The Terrace Piano Quartet is an ensemble of young musicians with sterling resumes and a variety of national and international exposure. The group consists of John Michael Vaida on violin, Amy Iwazumi on viola, Miho Zaitsu on cello, and Hwaen Ch’uqi on the piano. They will perform the Faure Piano Quartet No. 1 and the Brahms Piano Quartet No. 3 during the concert.
Vaida and Ch’uqi are graduates of Eastman School of Music, while Iwazumi has degrees from The Julliard School. John Michael Vaida is Adjunct Professor and directs the Chamber Orchestra at Wilkes University.
(North Country Now 10/10/2015)
The Community Performance Series will present the 16th Ranlett Organ Recital on Sunday, Oct. 18 at 3 p.m., in Hosmer Hall featuring organist Craig Cramer. Craig Cramer is a professor of organ at the University of Notre Dame. He is also organist at St. David of Wales Episcopal Church in Elkhart, Ind.
Cramer holds degrees from Westminster Choir College and the Eastman School of Music where he earned the doctor of musical arts degree in organ performance. The Eastman School also awarded him the Performer’s Certificate in Organ.
Dr. Robert McIver to Conduct KWC Reunion with Settle Memorial Choir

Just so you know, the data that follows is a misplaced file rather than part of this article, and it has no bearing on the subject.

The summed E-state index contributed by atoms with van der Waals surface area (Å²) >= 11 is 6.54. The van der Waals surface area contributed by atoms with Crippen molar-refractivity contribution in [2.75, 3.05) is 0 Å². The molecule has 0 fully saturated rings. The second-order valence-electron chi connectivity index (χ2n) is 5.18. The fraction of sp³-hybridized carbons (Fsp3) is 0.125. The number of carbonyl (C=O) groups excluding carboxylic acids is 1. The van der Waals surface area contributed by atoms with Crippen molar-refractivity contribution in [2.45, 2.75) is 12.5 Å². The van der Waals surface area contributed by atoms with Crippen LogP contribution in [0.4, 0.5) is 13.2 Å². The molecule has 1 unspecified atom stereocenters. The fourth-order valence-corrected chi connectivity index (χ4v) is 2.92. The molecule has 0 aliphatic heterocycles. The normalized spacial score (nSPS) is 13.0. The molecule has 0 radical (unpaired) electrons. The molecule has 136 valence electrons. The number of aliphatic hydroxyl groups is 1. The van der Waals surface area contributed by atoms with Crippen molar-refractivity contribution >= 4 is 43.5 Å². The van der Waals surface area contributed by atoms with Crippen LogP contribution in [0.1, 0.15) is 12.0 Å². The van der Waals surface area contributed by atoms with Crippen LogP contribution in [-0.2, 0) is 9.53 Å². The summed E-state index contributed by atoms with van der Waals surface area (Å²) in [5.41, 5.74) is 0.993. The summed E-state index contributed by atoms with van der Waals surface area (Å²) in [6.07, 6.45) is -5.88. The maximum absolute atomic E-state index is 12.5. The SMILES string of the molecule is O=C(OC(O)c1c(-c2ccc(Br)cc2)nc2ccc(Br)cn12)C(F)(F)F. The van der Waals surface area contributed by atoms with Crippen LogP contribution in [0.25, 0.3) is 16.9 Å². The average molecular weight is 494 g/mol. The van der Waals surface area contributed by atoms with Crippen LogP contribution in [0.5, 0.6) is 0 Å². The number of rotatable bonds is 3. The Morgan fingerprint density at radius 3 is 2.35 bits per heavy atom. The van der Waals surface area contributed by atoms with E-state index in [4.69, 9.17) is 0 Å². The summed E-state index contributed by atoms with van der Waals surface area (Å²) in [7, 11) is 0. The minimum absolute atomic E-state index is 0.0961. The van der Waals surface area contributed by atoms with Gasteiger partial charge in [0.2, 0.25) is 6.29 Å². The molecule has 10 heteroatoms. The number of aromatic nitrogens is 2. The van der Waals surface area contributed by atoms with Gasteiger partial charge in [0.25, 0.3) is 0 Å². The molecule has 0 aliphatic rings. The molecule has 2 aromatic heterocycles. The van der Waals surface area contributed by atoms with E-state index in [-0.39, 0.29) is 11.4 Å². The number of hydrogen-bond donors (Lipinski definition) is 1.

Kentucky Wesleyan College’s Homecoming Weekend will feature a special choir reunion at the 8:30 and 11 a.m. worship services Sunday, Oct. 25 at Settle Memorial United Methodist Church. Dr. Robert McIver, professor of music at Kentucky Wesleyan from 1981-1997, will return to conduct choir alumni and the current Kentucky Wesleyan Singers, joined by the Settle Memorial United Methodist Church Sanctuary Choir. This mass choir will perform three anthems composed by McIver. McIver was professor of voice at Eastman School of Music in Rochester, N.Y., from 1997 until his May 2015 retirement.
Eastman School to host top programs at Music College Fair
(Rochester Business Journal © 10/13/2015)
The Eastman School of Music plans to host top music specialty programs from across the country at the 10th annual Music College Fair in Upstate New York, officials said Tuesday. (Also reported by The Brighton Pittsford Post )